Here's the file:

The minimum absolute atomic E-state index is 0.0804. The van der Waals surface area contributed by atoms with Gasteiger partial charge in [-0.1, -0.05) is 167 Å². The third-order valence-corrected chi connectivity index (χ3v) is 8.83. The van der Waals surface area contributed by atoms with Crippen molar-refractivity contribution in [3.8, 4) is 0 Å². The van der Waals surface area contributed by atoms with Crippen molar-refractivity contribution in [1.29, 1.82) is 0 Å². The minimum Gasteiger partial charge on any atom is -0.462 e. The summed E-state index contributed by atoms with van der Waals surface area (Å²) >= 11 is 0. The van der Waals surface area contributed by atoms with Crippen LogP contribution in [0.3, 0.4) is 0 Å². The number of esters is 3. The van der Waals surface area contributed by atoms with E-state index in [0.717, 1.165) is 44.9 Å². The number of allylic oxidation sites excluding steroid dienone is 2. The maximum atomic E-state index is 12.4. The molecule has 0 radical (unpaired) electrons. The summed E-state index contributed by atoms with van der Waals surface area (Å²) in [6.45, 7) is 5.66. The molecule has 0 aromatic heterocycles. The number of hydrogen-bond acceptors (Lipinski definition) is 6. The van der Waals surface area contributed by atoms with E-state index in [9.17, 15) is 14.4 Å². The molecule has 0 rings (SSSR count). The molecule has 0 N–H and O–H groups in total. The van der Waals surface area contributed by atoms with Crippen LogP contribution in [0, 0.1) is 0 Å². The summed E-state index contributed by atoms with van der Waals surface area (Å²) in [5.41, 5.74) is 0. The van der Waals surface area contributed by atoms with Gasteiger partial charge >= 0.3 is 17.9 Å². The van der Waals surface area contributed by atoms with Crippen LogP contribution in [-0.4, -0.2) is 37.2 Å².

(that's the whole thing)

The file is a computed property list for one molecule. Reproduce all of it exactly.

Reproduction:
The minimum absolute atomic E-state index is 0.0804. The van der Waals surface area contributed by atoms with Gasteiger partial charge in [-0.1, -0.05) is 167 Å². The third-order valence-corrected chi connectivity index (χ3v) is 8.83. The van der Waals surface area contributed by atoms with Crippen molar-refractivity contribution in [3.8, 4) is 0 Å². The van der Waals surface area contributed by atoms with Crippen molar-refractivity contribution in [1.29, 1.82) is 0 Å². The minimum Gasteiger partial charge on any atom is -0.462 e. The summed E-state index contributed by atoms with van der Waals surface area (Å²) >= 11 is 0. The van der Waals surface area contributed by atoms with Crippen LogP contribution in [0.3, 0.4) is 0 Å². The number of esters is 3. The van der Waals surface area contributed by atoms with E-state index in [0.717, 1.165) is 44.9 Å². The number of allylic oxidation sites excluding steroid dienone is 2. The maximum atomic E-state index is 12.4. The molecule has 0 radical (unpaired) electrons. The summed E-state index contributed by atoms with van der Waals surface area (Å²) in [6.45, 7) is 5.66. The molecule has 0 aromatic heterocycles. The number of hydrogen-bond acceptors (Lipinski definition) is 6. The van der Waals surface area contributed by atoms with E-state index in [9.17, 15) is 14.4 Å². The molecule has 0 rings (SSSR count). The molecule has 0 N–H and O–H groups in total. The van der Waals surface area contributed by atoms with Crippen LogP contribution in [0, 0.1) is 0 Å². The summed E-state index contributed by atoms with van der Waals surface area (Å²) in [5.41, 5.74) is 0. The van der Waals surface area contributed by atoms with Gasteiger partial charge >= 0.3 is 17.9 Å². The van der Waals surface area contributed by atoms with Crippen LogP contribution in [-0.4, -0.2) is 37.2 Å².